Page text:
iPhone vs. Android, Apple vs. Microsoft, Ford vs. Chevy, Coke vs. Pepsi, Milwaukee vs. DeWalt. These are common industry battles to win the minds, money and loyalty of consumers. The power tools and outdoor power equipment industry captures the attention of consumers through unique product differentiation. Still, brand loyalty in the power tool industry remains a mystery. Those of us who use more than one brand often scratch our heads over minor annoyances.
Cite Tool by Color
Those in the field often rate their favorite tool brand over the others, and they refer to it by color. For example:
- Yellow = DeWalt
- Red = Milwaukee
- Turquoise = Makita
- orange = rich
- Blue = Bosch
However, things get a little murky when it comes to multiple toolmakers using similar colors. Take red as an example. It really depends on the tools the pros use. Those who use a framing nailer or stapler may think of SENCO, not Milwaukee. For rotary hammers or demo hammers, Hilti comes to mind.
Having attended many manufacturers' tool events, product managers and marketers also refer to the competition by color.
Ask a contractor what the aforementioned tools are, and chances are you'll hear "SAWZALL" a lot. However, the problem with most brands of reciprocating saws is that SAWZALL is a trade name for Milwaukee Tool. You technically only have Milwaukee SawZall. Everything else is a reciprocating saw. This begs the question, are merchants more likely to purchase additional tools based on the performance of one tool, or are they more likely to choose based on a specific application?
Another popular brand confusion name is Speed Square. There should actually be a circled "R" after the word Speed (eg Speed® Square). This is a registered trademark owned by the Swanson Tool Company – and it becomes a bone of contention whenever it is commonly used to refer to other brands. The problem is that even WikiPedia and most of the big stores are using the "speed square" name incorrectly… it's an uphill battle.
Complete lines and specific applications
Next let's examine the router. Most pros will tell you that Bosch is the tool of choice. drill driver? The honor may go to DeWalt, Milwaukee, Makita or others. Brand loyalty really depends on the powerful tools you see in the industry.
Check out the tool bag and you'll find that the Stanley Fat Max Tape Measure is claimed to be the best tape measure available. In the Midwest, rattlesnake circular saws dominate, but when visiting the West Coast, most professionals use Skilworm driven saws.
Milwaukee even rewards brand loyalists with the Milwaukee logo tattooed for a chance to win free tools for life.
This is usually obvious when it comes to lithium-ion batteries, since they are the lifeblood of cordless tools. With this initial investment, it becomes easier and less expensive to expand your production line with tooling-only options. DeWalt knew this and was willing to give the batteries away for free early on – giving them a big advantage on the job site.
Milwaukee has recently made significant strides by focusing on the electrical, plumbing, and HVAC industries. They also doubled down on the battery platform and combined it with an extension of hand tools and instruments to provide extra value. Milwaukee RedLithium batteries are extremely well designed by many honest product managers in the industry – it's just not documented!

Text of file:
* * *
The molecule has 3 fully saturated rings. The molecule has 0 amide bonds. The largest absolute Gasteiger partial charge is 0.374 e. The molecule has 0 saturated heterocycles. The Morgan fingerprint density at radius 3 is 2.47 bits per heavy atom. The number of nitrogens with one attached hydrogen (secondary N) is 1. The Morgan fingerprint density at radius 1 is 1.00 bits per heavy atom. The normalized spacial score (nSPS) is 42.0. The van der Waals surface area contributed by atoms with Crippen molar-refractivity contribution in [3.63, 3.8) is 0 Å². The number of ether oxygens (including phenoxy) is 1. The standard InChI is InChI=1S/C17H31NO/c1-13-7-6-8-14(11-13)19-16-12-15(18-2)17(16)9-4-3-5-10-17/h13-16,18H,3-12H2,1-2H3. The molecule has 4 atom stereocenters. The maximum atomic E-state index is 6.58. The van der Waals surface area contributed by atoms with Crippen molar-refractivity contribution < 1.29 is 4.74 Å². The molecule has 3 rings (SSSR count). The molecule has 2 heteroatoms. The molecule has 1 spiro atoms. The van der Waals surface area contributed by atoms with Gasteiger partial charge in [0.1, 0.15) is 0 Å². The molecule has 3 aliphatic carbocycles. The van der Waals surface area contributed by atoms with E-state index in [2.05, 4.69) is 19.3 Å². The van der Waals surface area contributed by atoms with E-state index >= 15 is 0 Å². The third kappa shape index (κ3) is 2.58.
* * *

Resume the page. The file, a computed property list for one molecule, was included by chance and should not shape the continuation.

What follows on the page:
In 2008, the economy — and soon the construction industry as a whole — took a nosedive. With that comes some of the tool buying habits of professionals. Low-impact, rarely-used tools now stay in tool bags longer, and the "buy the best" mentality is starting to fade. This has certainly affected brand loyalty in the power tool industry as professionals and business owners scramble to find ways to reduce costs and overhead.
This trend has indeed introduced a proliferation of what were once considered DIY tools on the job site. Many professional-grade tools have been redesigned to accommodate this change in the market. The Ryobi ONE+ HP System arrives in 2020 and promises new brushless tools that can compete with professional brands in a variety of applications. The system provides an option for new professionals as well as those looking for additional benefits. Private labels like Lowe's Kobalt Tools are quickly entering the market with more affordable options.
Porter-Cable has long competed with all the heavyweights in the commercial and residential markets. After a series of acquisitions and mergers, the company partnered with Black & Decker, which is part of Stanley Black & Decker (SBD). Crowded with DeWalt, Black & Decker, and Bostitch, Porter Cable has lost some of its identity and seems to have transformed itself into a budget-friendly line filler against Black & Decker rather than a direct competitor to DeWalt's line of professional tools.
Heading into 2021, an exclusive partnership between Porter-Cable and Tractor Supply breathes much-needed electronic life into a brand that's been flagging for years.
Final Thoughts on Brand Loyalty in the Power Tools Industry
Now, with a buoyant economy and endless information at your fingertips, buying tools has never been easier. Our question to you is: Does brand loyalty in the power tool industry still influence your buying decisions, or are you just finding the best tool at the best price?
Let us know in the comments below.